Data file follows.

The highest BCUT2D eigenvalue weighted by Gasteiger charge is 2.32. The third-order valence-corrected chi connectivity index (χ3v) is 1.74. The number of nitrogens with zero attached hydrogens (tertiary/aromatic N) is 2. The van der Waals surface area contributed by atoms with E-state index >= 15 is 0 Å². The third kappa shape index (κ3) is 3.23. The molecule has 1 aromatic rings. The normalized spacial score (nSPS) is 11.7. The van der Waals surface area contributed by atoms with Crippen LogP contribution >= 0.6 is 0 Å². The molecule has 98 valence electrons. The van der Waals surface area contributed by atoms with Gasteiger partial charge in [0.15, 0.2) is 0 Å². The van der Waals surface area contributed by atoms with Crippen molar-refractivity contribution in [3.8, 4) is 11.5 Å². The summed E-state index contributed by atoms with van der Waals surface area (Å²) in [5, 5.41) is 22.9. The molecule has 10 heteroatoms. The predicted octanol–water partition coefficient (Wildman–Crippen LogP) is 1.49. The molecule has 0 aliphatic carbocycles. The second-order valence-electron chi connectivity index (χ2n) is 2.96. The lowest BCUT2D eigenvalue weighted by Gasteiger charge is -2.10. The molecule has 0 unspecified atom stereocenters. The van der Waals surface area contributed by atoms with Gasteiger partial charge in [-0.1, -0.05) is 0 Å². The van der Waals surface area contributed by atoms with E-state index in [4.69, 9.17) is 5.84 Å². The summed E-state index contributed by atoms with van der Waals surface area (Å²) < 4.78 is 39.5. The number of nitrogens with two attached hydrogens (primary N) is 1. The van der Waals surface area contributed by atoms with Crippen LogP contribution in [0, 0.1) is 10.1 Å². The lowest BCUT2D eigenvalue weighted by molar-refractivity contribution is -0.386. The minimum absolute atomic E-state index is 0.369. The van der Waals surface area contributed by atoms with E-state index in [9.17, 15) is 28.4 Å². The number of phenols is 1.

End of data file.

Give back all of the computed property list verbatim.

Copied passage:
The highest BCUT2D eigenvalue weighted by Gasteiger charge is 2.32. The third-order valence-corrected chi connectivity index (χ3v) is 1.74. The number of nitrogens with zero attached hydrogens (tertiary/aromatic N) is 2. The van der Waals surface area contributed by atoms with E-state index >= 15 is 0 Å². The third kappa shape index (κ3) is 3.23. The molecule has 1 aromatic rings. The normalized spacial score (nSPS) is 11.7. The van der Waals surface area contributed by atoms with Crippen LogP contribution >= 0.6 is 0 Å². The molecule has 98 valence electrons. The van der Waals surface area contributed by atoms with Gasteiger partial charge in [0.15, 0.2) is 0 Å². The van der Waals surface area contributed by atoms with Crippen molar-refractivity contribution in [3.8, 4) is 11.5 Å². The summed E-state index contributed by atoms with van der Waals surface area (Å²) in [5, 5.41) is 22.9. The molecule has 10 heteroatoms. The predicted octanol–water partition coefficient (Wildman–Crippen LogP) is 1.49. The molecule has 0 aliphatic carbocycles. The second-order valence-electron chi connectivity index (χ2n) is 2.96. The lowest BCUT2D eigenvalue weighted by Gasteiger charge is -2.10. The molecule has 0 unspecified atom stereocenters. The van der Waals surface area contributed by atoms with Gasteiger partial charge in [-0.1, -0.05) is 0 Å². The van der Waals surface area contributed by atoms with E-state index in [4.69, 9.17) is 5.84 Å². The summed E-state index contributed by atoms with van der Waals surface area (Å²) < 4.78 is 39.5. The number of nitrogens with two attached hydrogens (primary N) is 1. The van der Waals surface area contributed by atoms with Crippen LogP contribution in [0, 0.1) is 10.1 Å². The lowest BCUT2D eigenvalue weighted by molar-refractivity contribution is -0.386. The minimum absolute atomic E-state index is 0.369. The van der Waals surface area contributed by atoms with E-state index in [9.17, 15) is 28.4 Å². The number of phenols is 1.